So how do you create an online training course that people don't hate? Six months ago, we set out to recreate the online version of The Fearless Presentations ® Course. To be blunt, when we started, I just assumed that we would just update the videos of the old version, make it look prettier, and be done. However, the more we updated, the more opportunities that we noticed. I think my biggest obstacle at the beginning was my preconceived notions about online training.

First, I was thinking of the online version of the course a replacement for in-person training. Second, from years of experience, I know that unless you are able to practice a new skill and have a series of successes, your confidence in that skill will likely not grow. So, if you just watch a series of online videos, you may gain a lot of knowledge, but probably not a lot of skill. As we developed more and more of the content for the new online course, though, my preconceived notions began to falter.

Once I realized that if we started to use the online course as an additional information source versus a replacement source, I realized that the online version could fix many of the limitations of the in-person training. For details about some of these realizations, see Modern Examples of Training and Development Programs for Employees in 2019 from last week.

Now, I'm not saying that we figured everything out. But, we did identify a few Best Practices that might be helpful for you if you are going to be designing any online training sessions. Our observations are listed below.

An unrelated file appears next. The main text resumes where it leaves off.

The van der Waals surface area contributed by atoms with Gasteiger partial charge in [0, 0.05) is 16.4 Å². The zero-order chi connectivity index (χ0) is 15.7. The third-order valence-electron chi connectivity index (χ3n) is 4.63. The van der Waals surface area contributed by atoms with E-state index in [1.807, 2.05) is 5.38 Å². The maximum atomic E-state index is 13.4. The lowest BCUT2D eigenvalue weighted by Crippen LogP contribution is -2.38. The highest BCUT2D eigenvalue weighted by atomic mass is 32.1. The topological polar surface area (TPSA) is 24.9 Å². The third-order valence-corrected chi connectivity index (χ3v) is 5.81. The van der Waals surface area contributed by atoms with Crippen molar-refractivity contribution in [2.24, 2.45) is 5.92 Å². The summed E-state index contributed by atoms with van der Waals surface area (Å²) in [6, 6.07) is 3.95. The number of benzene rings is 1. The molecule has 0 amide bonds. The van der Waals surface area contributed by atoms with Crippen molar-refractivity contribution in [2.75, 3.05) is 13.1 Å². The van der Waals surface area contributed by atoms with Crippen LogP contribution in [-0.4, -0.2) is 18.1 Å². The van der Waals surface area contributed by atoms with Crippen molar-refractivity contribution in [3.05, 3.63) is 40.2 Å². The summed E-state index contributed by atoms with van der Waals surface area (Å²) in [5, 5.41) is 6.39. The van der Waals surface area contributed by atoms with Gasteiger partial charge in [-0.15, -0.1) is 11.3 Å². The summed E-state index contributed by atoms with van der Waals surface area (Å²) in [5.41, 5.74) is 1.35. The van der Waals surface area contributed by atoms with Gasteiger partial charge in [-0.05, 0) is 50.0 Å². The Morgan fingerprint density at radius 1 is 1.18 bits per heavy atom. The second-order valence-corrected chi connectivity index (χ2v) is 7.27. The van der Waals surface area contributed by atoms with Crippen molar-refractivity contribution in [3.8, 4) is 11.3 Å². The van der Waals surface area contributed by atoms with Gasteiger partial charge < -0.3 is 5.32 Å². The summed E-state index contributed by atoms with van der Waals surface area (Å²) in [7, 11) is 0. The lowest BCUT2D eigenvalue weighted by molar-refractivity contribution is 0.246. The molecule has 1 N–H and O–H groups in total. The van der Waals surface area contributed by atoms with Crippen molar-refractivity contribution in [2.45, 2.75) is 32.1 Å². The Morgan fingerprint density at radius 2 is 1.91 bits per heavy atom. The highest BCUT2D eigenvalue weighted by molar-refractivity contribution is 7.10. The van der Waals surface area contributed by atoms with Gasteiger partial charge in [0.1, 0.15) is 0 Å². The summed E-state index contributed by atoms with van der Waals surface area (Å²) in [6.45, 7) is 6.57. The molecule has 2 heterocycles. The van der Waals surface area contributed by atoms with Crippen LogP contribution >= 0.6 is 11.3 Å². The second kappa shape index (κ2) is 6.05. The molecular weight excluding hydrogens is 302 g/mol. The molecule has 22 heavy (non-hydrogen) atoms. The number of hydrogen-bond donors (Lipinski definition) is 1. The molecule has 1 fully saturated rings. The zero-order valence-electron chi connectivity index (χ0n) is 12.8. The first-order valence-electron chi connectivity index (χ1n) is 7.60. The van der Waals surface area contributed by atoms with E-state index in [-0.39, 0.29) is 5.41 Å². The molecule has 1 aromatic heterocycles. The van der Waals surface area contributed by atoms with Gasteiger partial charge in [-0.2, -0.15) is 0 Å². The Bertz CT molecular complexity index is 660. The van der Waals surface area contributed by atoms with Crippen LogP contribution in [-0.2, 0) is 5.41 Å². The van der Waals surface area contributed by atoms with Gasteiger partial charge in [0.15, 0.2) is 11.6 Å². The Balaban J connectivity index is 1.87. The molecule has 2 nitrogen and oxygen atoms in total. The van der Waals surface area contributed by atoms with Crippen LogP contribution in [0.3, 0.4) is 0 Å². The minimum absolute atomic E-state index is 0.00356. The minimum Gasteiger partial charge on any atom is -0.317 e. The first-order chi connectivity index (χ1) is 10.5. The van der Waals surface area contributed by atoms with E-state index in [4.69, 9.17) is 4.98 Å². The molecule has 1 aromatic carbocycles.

Online Training Best Practices that Supports Your In-Person Training Sessions

Microlearning: Organize Your Online Training into Bite-Sized Nuggets of Content

No matter how entertaining you are as a speaker or trainer, no one wants to watch a long video of a person speaking. YouTube has spawned a new trend in elearning called microlearning. It makes sense. Attention spans are limited. So, if you want people to enjoy your online content, break it up into bite-sized pieces. For instance, the first session of the in-person Fearless Presentations ® class is about an hour long. This session is also very interactive and activity driven. So, turning it into an online course session was pretty challenging. The solution was to break the content down into simple to digest components. Granted, we ended up with 12 separate videos, but each video was accompanied by a text summary of the video content. This gives the viewer the option of watching each individual video for more detail or just skimming the text.

Think of an online course like a huge cheesecake. It is fantastic if you enjoy it a slice at a time. However, if you try to eat the whole thing in a single sitting, you'll likely just make yourself sick. So give your viewers the option of receiving the content in bite-sized pieces.

Make Your Online Course Video-Based, But Offer Options

We actually had a lot of internal debates within our company about this one. On our production team, we have people from four generations. Our youngest is in her early 20's and the oldest member is, well more a fan of Disco music. The younger members wanted to make the whole course a series of short videos. The 30+ group wanted a combination of online activities and video. The more seasoned group preferred text instructions with the activities. So, basically, we included all of these items. We created short videos, with text instructions, and activities. That way, no matter how you prefer to receive the content, there is an option for you.